Platform: Patari, YouTube
Listening to Zia Mohyeddin is an experience in itself, given his oratory skills. When he reads an essay by the great Mushtaq Ahmad Yusufi, it is impossible to not laugh while learning about Urdu literature.
Mushtaq Ahmad Yusufi is known for satirical, comical works so there are a slew of essays that will make you burst into laughter. For the selection you can head to YouTube.
Apart from Mushtaq Ahmad Yusufi, you can find Zia M reading the works of the late and legendary Faiz Ahmed Faiz, available on Patari. For listeners of Urdu stories, there is the platform of Urdu Adab where each podcast features an Urdu story. You can find it on Patari as well as via Apple podcast and android podcast apps.
This piece isn’t complete without Dastaangoi, that recently finished its second edition featuring the likes of Sarmad Khoosat and Meesha Shafi. They, too, have a podcast and one of their recent guests was coveted fashion designer Kamiar Rokni. It would be unjust to give away what ‘Kami’ (known colloquially in the industry) spoke about. Dastaangoi podcast(s) tend to provide a fresh insight into the people it speaks to and therefore makes for a must-listening ritual.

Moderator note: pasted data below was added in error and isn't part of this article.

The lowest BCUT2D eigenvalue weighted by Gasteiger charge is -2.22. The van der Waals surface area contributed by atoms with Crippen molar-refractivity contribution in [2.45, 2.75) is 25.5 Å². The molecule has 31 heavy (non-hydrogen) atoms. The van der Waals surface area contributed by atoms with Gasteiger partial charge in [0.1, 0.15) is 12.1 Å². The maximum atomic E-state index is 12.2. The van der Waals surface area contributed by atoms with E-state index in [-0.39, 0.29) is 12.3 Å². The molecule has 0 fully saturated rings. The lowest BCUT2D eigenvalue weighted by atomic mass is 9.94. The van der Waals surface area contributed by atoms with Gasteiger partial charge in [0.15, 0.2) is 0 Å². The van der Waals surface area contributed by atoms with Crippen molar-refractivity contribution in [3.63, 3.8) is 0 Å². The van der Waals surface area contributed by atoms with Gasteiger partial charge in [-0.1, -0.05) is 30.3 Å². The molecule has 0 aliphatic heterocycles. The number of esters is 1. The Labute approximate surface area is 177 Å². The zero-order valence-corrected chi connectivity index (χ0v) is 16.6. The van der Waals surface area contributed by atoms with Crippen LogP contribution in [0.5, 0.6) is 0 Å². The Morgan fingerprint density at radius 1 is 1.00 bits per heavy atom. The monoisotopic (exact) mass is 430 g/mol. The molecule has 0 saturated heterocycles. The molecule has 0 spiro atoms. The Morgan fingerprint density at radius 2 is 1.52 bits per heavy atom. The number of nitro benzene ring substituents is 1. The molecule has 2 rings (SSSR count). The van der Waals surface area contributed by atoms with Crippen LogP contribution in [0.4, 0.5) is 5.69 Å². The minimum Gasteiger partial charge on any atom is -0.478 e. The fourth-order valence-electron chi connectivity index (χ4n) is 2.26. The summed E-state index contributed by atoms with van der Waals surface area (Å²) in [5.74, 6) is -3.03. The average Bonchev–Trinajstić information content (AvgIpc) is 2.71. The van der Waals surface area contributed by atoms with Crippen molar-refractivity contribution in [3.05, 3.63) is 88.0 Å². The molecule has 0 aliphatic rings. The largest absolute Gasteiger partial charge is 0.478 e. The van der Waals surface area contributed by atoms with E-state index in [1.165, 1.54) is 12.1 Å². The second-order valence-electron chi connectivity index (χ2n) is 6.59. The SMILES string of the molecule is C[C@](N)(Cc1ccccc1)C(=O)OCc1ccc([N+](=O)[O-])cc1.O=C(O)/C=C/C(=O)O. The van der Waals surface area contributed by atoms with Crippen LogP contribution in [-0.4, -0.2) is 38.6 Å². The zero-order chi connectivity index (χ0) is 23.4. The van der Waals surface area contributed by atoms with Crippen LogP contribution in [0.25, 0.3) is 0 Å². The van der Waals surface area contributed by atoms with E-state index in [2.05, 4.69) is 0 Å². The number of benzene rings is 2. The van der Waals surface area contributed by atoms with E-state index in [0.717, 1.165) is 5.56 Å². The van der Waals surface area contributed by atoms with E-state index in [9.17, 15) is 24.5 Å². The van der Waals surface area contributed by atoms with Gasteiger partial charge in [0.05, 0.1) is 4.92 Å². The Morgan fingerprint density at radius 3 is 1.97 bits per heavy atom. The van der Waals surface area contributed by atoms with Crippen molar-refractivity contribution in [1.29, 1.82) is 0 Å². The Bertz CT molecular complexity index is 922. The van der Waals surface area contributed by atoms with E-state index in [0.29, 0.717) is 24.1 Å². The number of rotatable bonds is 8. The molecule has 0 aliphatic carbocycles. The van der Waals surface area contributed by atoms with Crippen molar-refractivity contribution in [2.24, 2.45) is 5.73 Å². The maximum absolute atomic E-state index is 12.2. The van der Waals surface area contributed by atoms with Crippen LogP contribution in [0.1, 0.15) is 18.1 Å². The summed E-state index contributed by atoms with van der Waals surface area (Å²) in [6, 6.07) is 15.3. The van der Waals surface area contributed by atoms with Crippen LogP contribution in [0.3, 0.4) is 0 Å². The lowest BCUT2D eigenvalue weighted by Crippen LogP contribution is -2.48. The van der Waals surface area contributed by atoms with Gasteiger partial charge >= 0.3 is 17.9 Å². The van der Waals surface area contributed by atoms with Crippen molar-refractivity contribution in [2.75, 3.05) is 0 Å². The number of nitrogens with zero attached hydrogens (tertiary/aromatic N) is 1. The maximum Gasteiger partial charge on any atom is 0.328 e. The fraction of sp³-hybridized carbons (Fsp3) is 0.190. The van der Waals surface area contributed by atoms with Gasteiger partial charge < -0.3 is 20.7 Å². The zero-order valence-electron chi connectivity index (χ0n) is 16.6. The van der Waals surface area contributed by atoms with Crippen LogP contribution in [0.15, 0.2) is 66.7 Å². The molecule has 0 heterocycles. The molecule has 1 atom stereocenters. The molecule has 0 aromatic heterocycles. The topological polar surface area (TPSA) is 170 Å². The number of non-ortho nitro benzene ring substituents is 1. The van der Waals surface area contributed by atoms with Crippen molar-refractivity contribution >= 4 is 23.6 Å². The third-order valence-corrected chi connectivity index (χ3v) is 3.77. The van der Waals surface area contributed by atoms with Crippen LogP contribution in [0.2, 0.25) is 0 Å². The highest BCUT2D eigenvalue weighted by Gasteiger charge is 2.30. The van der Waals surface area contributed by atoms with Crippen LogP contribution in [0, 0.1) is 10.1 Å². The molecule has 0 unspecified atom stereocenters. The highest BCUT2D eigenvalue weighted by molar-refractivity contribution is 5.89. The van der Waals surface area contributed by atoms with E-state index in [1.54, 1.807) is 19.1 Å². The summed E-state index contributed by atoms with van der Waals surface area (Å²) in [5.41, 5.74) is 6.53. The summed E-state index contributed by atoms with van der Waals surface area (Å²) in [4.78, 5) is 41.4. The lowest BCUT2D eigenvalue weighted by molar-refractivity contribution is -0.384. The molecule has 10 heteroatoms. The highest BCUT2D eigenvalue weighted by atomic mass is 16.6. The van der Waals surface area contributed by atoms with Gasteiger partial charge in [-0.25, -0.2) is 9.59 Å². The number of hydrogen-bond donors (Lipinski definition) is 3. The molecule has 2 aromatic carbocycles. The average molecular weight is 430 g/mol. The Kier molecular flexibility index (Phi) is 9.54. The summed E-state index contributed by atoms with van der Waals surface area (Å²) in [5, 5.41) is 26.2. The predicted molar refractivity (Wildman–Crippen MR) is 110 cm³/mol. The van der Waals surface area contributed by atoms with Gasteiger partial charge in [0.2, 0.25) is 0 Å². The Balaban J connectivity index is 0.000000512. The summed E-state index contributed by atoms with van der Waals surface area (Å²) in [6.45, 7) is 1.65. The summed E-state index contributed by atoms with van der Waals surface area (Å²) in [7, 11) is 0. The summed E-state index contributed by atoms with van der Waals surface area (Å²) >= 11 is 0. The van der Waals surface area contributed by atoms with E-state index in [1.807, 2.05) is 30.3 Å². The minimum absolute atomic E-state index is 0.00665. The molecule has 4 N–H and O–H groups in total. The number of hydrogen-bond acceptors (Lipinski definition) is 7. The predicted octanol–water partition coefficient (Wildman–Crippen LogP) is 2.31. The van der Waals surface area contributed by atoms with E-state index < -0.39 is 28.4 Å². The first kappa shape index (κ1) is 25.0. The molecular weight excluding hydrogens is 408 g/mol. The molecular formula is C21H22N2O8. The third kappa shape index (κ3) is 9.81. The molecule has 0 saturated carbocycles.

Platform: Patari, SoundCloud
Pakistan is struggling with a monopoly when it comes to music streaming websites. You’ll find a great deal of music on Patari – making it the one place where you can find all kinds of Pakistani music including the big names.
Some artists, however, have opted for platforms like BandCamp and SoundCloud et al but Patari currently enjoys a decent monopoly.
When it comes to podcasts on music, local podcasts such as MadArtCulture – hosted by Omran Shafique and Babar Sheikh - can be found at Patari and SoundCloud. MadArtCulture reflects on what’s happening in the country as well as music/cinema and more. Don’t confuse it for a music-only conversation that is oblivious to the world and the environment around. With Omran Shafique having moved to the USA, it remains to be seen if more episodes will emerge but check out the previous conversations; most of them are riveting.